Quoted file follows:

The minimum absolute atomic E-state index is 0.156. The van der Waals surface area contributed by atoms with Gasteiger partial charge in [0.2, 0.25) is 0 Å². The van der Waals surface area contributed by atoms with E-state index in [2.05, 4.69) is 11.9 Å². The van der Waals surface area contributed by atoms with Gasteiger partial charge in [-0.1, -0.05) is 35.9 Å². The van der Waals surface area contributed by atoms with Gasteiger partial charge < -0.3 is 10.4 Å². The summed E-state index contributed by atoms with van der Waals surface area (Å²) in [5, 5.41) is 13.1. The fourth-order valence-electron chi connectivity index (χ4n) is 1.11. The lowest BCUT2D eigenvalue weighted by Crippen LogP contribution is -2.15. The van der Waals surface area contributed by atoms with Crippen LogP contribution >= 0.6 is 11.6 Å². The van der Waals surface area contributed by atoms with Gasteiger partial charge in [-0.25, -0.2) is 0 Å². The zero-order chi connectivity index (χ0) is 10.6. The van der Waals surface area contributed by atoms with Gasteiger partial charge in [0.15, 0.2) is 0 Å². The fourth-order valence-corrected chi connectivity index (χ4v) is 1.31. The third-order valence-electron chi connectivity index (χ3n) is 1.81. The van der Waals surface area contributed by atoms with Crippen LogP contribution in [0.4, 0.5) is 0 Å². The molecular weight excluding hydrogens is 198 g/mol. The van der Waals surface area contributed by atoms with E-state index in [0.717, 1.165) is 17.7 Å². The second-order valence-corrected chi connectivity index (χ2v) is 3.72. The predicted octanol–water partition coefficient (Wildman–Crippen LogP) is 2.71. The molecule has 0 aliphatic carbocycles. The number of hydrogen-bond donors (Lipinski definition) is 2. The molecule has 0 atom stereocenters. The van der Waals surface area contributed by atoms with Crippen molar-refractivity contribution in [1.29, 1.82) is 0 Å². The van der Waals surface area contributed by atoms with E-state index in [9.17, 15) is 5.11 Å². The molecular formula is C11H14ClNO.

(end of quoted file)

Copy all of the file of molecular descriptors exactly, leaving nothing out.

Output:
The minimum absolute atomic E-state index is 0.156. The van der Waals surface area contributed by atoms with Gasteiger partial charge in [0.2, 0.25) is 0 Å². The van der Waals surface area contributed by atoms with E-state index in [2.05, 4.69) is 11.9 Å². The van der Waals surface area contributed by atoms with Gasteiger partial charge in [-0.1, -0.05) is 35.9 Å². The van der Waals surface area contributed by atoms with Gasteiger partial charge < -0.3 is 10.4 Å². The summed E-state index contributed by atoms with van der Waals surface area (Å²) in [5, 5.41) is 13.1. The fourth-order valence-electron chi connectivity index (χ4n) is 1.11. The lowest BCUT2D eigenvalue weighted by Crippen LogP contribution is -2.15. The van der Waals surface area contributed by atoms with Crippen LogP contribution >= 0.6 is 11.6 Å². The van der Waals surface area contributed by atoms with Gasteiger partial charge in [-0.25, -0.2) is 0 Å². The zero-order chi connectivity index (χ0) is 10.6. The van der Waals surface area contributed by atoms with Gasteiger partial charge in [0.15, 0.2) is 0 Å². The fourth-order valence-corrected chi connectivity index (χ4v) is 1.31. The third-order valence-electron chi connectivity index (χ3n) is 1.81. The van der Waals surface area contributed by atoms with Crippen LogP contribution in [0.4, 0.5) is 0 Å². The molecular weight excluding hydrogens is 198 g/mol. The van der Waals surface area contributed by atoms with E-state index in [0.717, 1.165) is 17.7 Å². The second-order valence-corrected chi connectivity index (χ2v) is 3.72. The predicted octanol–water partition coefficient (Wildman–Crippen LogP) is 2.71. The molecule has 0 aliphatic carbocycles. The number of hydrogen-bond donors (Lipinski definition) is 2. The molecule has 0 atom stereocenters. The van der Waals surface area contributed by atoms with Crippen molar-refractivity contribution in [1.29, 1.82) is 0 Å². The van der Waals surface area contributed by atoms with E-state index in [9.17, 15) is 5.11 Å². The molecular formula is C11H14ClNO.